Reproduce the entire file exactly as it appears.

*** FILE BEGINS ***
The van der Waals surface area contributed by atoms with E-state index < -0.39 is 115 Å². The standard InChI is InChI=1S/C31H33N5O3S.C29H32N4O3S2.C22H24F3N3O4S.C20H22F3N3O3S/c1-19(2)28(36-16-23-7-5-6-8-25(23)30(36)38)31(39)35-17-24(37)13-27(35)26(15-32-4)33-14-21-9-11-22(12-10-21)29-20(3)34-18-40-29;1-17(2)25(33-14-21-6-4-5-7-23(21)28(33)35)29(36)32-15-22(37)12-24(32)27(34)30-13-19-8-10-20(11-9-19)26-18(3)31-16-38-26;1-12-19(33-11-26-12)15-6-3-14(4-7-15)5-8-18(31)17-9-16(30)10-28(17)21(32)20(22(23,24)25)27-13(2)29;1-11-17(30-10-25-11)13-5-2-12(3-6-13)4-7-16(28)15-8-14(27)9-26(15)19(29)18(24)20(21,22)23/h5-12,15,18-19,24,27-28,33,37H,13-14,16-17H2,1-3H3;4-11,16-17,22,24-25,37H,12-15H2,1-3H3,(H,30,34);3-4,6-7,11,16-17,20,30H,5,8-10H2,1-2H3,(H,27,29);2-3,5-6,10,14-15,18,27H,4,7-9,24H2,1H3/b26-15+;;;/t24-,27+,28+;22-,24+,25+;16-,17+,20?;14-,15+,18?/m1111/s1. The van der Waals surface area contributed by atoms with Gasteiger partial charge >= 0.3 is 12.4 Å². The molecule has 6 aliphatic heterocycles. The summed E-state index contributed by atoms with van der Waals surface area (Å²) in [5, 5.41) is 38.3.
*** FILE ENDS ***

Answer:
The van der Waals surface area contributed by atoms with E-state index < -0.39 is 115 Å². The standard InChI is InChI=1S/C31H33N5O3S.C29H32N4O3S2.C22H24F3N3O4S.C20H22F3N3O3S/c1-19(2)28(36-16-23-7-5-6-8-25(23)30(36)38)31(39)35-17-24(37)13-27(35)26(15-32-4)33-14-21-9-11-22(12-10-21)29-20(3)34-18-40-29;1-17(2)25(33-14-21-6-4-5-7-23(21)28(33)35)29(36)32-15-22(37)12-24(32)27(34)30-13-19-8-10-20(11-9-19)26-18(3)31-16-38-26;1-12-19(33-11-26-12)15-6-3-14(4-7-15)5-8-18(31)17-9-16(30)10-28(17)21(32)20(22(23,24)25)27-13(2)29;1-11-17(30-10-25-11)13-5-2-12(3-6-13)4-7-16(28)15-8-14(27)9-26(15)19(29)18(24)20(21,22)23/h5-12,15,18-19,24,27-28,33,37H,13-14,16-17H2,1-3H3;4-11,16-17,22,24-25,37H,12-15H2,1-3H3,(H,30,34);3-4,6-7,11,16-17,20,30H,5,8-10H2,1-2H3,(H,27,29);2-3,5-6,10,14-15,18,27H,4,7-9,24H2,1H3/b26-15+;;;/t24-,27+,28+;22-,24+,25+;16-,17+,20?;14-,15+,18?/m1111/s1. The van der Waals surface area contributed by atoms with Gasteiger partial charge >= 0.3 is 12.4 Å². The molecule has 6 aliphatic heterocycles. The summed E-state index contributed by atoms with van der Waals surface area (Å²) in [5, 5.41) is 38.3.